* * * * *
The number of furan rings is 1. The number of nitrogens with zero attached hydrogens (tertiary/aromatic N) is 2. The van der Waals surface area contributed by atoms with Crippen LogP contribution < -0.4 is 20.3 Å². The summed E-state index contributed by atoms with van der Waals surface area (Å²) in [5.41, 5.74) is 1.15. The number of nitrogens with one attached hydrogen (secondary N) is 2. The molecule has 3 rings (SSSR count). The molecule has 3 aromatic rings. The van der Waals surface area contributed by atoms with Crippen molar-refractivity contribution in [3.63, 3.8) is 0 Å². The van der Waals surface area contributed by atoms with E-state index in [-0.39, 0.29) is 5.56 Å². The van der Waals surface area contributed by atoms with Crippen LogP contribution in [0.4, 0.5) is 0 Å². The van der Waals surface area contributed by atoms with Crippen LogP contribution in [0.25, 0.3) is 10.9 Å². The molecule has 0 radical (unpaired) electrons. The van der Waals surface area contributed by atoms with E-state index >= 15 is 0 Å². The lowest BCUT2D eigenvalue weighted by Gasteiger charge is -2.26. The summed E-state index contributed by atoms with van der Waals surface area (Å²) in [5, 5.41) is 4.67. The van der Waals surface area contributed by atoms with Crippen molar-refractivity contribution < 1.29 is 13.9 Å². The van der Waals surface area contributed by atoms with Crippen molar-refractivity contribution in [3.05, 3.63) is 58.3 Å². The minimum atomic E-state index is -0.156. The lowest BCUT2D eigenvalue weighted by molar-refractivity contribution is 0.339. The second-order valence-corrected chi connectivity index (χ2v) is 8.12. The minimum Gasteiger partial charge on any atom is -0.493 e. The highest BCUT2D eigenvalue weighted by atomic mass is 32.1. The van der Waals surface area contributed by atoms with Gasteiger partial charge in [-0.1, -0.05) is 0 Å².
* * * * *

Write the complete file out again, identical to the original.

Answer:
The number of furan rings is 1. The number of nitrogens with zero attached hydrogens (tertiary/aromatic N) is 2. The van der Waals surface area contributed by atoms with Crippen LogP contribution < -0.4 is 20.3 Å². The summed E-state index contributed by atoms with van der Waals surface area (Å²) in [5.41, 5.74) is 1.15. The number of nitrogens with one attached hydrogen (secondary N) is 2. The molecule has 3 rings (SSSR count). The molecule has 3 aromatic rings. The van der Waals surface area contributed by atoms with Crippen molar-refractivity contribution in [3.63, 3.8) is 0 Å². The van der Waals surface area contributed by atoms with E-state index in [-0.39, 0.29) is 5.56 Å². The van der Waals surface area contributed by atoms with Crippen LogP contribution in [0.4, 0.5) is 0 Å². The van der Waals surface area contributed by atoms with Crippen LogP contribution in [0.25, 0.3) is 10.9 Å². The molecule has 0 radical (unpaired) electrons. The van der Waals surface area contributed by atoms with E-state index >= 15 is 0 Å². The lowest BCUT2D eigenvalue weighted by Gasteiger charge is -2.26. The summed E-state index contributed by atoms with van der Waals surface area (Å²) in [5, 5.41) is 4.67. The van der Waals surface area contributed by atoms with Crippen molar-refractivity contribution < 1.29 is 13.9 Å². The van der Waals surface area contributed by atoms with Crippen molar-refractivity contribution in [3.05, 3.63) is 58.3 Å². The minimum atomic E-state index is -0.156. The lowest BCUT2D eigenvalue weighted by molar-refractivity contribution is 0.339. The second-order valence-corrected chi connectivity index (χ2v) is 8.12. The minimum Gasteiger partial charge on any atom is -0.493 e. The highest BCUT2D eigenvalue weighted by atomic mass is 32.1. The van der Waals surface area contributed by atoms with Gasteiger partial charge in [-0.1, -0.05) is 0 Å².